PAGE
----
Different types of social work
As a future social worker, your social work career path is completely up to you. There are many different social work career paths your future can take; the first step is to decide the type of social worker you want to be. The field of social work is very diverse, and can allow you to pursue roles that align with your personal and professional interests.
Community Social Work
Community social workers identify areas of improvement for communities, create and implement plans to remedy problems, and measure effectiveness to foster new growth. As a community social worker, you could work for international organizations, travel abroad, or work for nonprofit and grassroots organizations.1 Are you able to cope with disastrous situations in your community? Do you feel comfortable working with disadvantaged or impoverished communities? Does the idea of helping communities grow and transform give you a sense of fulfillment? If so, the community social work career path may be the right one for you.
Medical, Health, and Hospice/Palliative Care Social Work
Healthcare social workers provide frontline services to patients and their families to alleviate the social, financial, and psychological hardships related to adverse health conditions. Health care social workers are most often employed in medical/surgical hospitals, home health care or individual and family services, nursing care facilities and outpatient care centers.2 Are you comfortable with illness and death? Are you familiar with the healthcare system, or willing to learn how the system works to help patients and their loved ones? If you answered yes, then now if the time to explore this social work career path.
Child, Family, and School Social Work
Social workers in this career path help children and their families with a number of challenges. They optimize family well-being and academic performance of the kids. They may also arrange adoptions and find foster homes for abused and abandoned children. They counsel children who have a history of mental or physical abuse or illness. As a child, family, and school social worker you can work in diverse settings such as government agencies, schools from k-12, outpatient care centers, and individual and family services.3 Are you comfortable dealing with situations such as abuse and poverty? Do you think you can work with children who may have already faced a number of challenges at a young age? If you have this experience, you could prepare to apply your innate skills to this career path.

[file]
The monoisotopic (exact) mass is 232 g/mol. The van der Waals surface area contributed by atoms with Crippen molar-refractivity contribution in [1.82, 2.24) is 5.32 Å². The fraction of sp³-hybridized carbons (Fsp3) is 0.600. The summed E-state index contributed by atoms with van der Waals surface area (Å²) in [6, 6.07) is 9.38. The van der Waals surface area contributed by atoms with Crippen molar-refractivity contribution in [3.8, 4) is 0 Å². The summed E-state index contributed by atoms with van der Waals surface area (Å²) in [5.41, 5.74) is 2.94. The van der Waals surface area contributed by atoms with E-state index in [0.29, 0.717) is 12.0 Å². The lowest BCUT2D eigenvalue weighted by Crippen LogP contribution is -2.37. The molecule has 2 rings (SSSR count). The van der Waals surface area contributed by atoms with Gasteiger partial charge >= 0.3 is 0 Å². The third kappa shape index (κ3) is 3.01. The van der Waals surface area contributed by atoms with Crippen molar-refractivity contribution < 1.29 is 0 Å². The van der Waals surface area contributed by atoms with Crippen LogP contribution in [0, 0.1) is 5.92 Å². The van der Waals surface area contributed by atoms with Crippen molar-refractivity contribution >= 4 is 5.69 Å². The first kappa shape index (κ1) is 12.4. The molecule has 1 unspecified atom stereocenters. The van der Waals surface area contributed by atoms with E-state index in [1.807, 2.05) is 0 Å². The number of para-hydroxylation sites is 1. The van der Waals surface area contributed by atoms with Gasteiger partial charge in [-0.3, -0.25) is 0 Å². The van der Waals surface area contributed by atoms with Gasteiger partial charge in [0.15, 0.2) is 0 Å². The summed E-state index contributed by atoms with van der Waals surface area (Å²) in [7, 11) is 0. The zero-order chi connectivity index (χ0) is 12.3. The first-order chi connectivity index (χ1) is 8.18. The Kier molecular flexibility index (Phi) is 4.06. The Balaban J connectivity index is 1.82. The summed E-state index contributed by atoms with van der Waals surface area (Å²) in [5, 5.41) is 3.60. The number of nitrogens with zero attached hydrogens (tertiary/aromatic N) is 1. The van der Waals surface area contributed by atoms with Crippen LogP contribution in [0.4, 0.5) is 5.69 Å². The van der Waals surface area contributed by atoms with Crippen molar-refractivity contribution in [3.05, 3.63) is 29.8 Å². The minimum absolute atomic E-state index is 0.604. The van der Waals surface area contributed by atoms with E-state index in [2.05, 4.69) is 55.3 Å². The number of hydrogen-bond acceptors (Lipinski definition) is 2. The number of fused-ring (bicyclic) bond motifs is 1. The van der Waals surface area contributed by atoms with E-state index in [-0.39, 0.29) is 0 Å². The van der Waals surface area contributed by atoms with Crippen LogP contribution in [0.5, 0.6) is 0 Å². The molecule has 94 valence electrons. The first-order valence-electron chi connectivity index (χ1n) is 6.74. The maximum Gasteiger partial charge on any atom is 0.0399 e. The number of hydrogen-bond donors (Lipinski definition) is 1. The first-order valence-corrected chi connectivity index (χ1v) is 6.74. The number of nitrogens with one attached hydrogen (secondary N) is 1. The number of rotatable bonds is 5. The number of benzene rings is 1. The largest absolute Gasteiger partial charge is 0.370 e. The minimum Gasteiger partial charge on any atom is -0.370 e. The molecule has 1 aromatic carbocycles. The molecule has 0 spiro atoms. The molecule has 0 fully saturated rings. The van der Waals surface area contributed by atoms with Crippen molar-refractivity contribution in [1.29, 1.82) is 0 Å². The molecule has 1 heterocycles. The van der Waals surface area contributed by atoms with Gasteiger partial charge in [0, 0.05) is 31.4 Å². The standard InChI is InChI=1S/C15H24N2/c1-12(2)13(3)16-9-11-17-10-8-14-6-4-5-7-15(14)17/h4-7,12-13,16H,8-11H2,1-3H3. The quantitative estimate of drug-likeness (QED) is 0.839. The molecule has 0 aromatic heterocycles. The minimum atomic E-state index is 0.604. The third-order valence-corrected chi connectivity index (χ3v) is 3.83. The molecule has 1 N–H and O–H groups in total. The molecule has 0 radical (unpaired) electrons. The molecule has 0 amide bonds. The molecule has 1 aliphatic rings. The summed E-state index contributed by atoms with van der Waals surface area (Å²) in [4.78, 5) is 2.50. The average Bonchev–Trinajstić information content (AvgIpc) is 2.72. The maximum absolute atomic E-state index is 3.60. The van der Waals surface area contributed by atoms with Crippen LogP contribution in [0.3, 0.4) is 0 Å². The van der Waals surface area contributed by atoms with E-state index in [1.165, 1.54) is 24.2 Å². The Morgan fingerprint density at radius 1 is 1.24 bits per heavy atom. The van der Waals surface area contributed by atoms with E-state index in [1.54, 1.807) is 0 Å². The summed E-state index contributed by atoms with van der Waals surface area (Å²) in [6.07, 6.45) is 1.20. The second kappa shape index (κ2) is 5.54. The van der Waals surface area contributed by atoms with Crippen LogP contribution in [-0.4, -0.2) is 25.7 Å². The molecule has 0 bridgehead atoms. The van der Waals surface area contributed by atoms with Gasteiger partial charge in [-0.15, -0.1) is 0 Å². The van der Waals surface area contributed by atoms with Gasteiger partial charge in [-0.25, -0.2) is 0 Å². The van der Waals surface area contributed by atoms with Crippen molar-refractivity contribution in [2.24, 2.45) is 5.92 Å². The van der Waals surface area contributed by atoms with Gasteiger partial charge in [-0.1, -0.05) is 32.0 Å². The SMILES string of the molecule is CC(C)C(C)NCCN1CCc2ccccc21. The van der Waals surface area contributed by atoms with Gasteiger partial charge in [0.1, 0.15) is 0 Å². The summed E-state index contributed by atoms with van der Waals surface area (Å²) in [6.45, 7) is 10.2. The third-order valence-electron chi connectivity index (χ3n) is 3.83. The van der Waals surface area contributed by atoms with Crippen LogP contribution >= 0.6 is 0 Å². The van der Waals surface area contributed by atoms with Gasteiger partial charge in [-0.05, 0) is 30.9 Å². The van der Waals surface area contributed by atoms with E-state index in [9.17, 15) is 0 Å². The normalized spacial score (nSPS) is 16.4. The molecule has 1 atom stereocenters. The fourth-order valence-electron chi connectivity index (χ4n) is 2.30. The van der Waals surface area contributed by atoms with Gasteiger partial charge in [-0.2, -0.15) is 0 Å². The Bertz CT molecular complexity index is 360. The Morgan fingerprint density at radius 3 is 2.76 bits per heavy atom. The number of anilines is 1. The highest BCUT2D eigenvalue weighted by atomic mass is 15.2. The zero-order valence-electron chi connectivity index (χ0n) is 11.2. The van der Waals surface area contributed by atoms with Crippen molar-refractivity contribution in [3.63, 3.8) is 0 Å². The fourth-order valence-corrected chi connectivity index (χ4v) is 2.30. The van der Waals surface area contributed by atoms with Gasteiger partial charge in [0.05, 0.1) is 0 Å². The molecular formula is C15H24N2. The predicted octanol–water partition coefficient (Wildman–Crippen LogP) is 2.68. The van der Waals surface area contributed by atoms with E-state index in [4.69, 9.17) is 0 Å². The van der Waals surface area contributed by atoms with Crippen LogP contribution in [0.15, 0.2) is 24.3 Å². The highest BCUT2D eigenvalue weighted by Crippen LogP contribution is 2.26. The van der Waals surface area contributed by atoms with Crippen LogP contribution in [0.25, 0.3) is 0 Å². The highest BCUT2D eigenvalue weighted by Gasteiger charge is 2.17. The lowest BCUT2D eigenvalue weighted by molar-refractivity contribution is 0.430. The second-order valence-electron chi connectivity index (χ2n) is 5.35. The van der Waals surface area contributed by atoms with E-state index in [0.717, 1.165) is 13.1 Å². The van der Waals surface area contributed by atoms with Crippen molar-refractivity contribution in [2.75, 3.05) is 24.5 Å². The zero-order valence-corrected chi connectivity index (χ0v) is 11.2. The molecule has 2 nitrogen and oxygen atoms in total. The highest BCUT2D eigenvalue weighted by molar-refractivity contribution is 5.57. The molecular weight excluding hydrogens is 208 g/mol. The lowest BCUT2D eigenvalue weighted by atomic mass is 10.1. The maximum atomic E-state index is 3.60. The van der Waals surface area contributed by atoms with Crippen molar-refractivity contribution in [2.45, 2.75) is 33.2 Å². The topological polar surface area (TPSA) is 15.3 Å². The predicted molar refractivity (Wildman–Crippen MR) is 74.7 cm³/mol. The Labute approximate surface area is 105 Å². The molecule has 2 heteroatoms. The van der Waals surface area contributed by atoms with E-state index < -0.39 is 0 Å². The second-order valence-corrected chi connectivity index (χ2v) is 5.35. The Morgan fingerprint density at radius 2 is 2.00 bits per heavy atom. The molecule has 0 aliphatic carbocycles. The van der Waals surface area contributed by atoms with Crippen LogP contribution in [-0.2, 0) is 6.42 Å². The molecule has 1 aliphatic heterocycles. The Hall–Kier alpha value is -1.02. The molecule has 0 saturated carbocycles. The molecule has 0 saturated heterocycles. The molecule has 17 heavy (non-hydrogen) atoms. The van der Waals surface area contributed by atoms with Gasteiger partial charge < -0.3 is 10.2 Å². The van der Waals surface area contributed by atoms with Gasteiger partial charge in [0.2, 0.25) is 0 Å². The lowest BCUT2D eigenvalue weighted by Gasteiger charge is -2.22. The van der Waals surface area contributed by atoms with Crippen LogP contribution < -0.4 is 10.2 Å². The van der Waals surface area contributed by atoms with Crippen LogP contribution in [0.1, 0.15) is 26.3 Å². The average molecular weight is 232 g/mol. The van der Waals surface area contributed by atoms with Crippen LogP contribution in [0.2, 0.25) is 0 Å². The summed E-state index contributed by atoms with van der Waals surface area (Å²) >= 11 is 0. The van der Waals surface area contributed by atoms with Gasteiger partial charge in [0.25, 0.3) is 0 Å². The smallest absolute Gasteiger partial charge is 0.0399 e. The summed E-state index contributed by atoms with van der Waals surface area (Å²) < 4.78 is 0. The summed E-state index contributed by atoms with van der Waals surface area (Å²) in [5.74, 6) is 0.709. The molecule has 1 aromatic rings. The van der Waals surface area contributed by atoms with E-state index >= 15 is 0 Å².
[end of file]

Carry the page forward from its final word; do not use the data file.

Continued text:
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Military and Veterans Social Work
Social workers who work with active military, veterans, and their families provide essential services for one of the country’s most vulnerable populations. These social workers help military and veterans cope with chronic or life-changing injuries, mitigate the effects of PTSD, obtain financial assistance, and find a civilian job after being discharged. Given the need for social workers qualified to work with this special population, you could be employed in a number of settings such as: military bases and hospitals, mental health clinics, addictions facilities, community centers and medical facilities. Are you comfortable working with someone who has gone through a traumatic experience? Do you harbor any negative feelings about the military? This social worker career path could be a rewarding option.
Explore Certification, Experience, and Education Requirements
After you decide which social work career path to specialize in, the next step is to look into the requirements for working in that capacity. Make sure you understand what it takes to work as a licensed social worker in your chosen field. Different positions may have unique requirements in terms of licensing, experience, and education. Check with your state’s Board of Social Worker Examiners to learn about licensing requirements where you live and/or intend to work.